My overly ambitious plan was to have these nighties finished by now, feature them in this post and offer the design free to readers.  I thought this might give you enough time to use it on some Valentine project.

This is just a very small token of my gratitude for those of you who read this blog, those who have made purchases to help me in my de-stashing efforts, and those who have offered your friendship.  I do so appreciate each one of you.

Well, neither gown is done but ….tick*tock*tick*tock…time passes by.  So I am re-running this  Pink Diamond Baby Pillow post and a photo above from the Heart Swag Baby Shawl post to show you what the heart looks like.  It also includes detailed instructions for stitching it out.

fil tire’ heart in winter colors, 1.56″ x 1.92″

So, Dear Readers, happy Valentine sewing to you.  Just leave a comment requesting the design and I will e-mail it to you in .pes format. Continue reading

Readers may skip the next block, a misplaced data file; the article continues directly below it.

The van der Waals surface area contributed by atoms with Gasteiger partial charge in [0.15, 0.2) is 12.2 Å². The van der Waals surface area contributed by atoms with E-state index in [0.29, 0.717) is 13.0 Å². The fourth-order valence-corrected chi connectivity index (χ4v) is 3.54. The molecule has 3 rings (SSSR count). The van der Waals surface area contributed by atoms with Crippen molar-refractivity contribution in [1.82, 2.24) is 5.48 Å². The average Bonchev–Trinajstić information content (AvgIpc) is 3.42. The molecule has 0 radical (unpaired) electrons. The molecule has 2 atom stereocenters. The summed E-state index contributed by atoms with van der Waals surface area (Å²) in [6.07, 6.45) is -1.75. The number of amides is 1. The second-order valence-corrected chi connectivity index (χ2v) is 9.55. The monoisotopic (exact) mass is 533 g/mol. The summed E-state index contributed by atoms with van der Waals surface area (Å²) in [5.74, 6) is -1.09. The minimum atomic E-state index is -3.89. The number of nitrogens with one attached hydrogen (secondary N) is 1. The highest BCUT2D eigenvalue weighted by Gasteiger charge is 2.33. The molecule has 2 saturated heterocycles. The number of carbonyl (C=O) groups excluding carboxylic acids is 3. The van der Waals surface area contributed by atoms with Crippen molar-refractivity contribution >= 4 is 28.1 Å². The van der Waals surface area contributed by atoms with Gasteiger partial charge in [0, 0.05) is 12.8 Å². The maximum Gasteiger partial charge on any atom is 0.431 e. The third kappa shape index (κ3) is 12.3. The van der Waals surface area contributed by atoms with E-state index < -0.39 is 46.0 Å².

Linen Machine Shadow Embroidered Pillow

linenshadMadeirababypilwhole

 

 

I love projects for babies and this is one of my favorites.  From design to execution, this linen pillow has some interesting details. The open ends of the pillowcase offer the opportunity to give more balance to the overall design, with color and embroidery at both ends.

The handwork techniques used on this baby accessory look convincingly like they were stitched in the traditional manner, but they were all done entirely by machine. Thanks to the miracle advances in sewing notions and machine technology, Madeira appliqué, feather stitch, pinwheel roses and shadow embroidery are quickly, easily and quite perfectly done.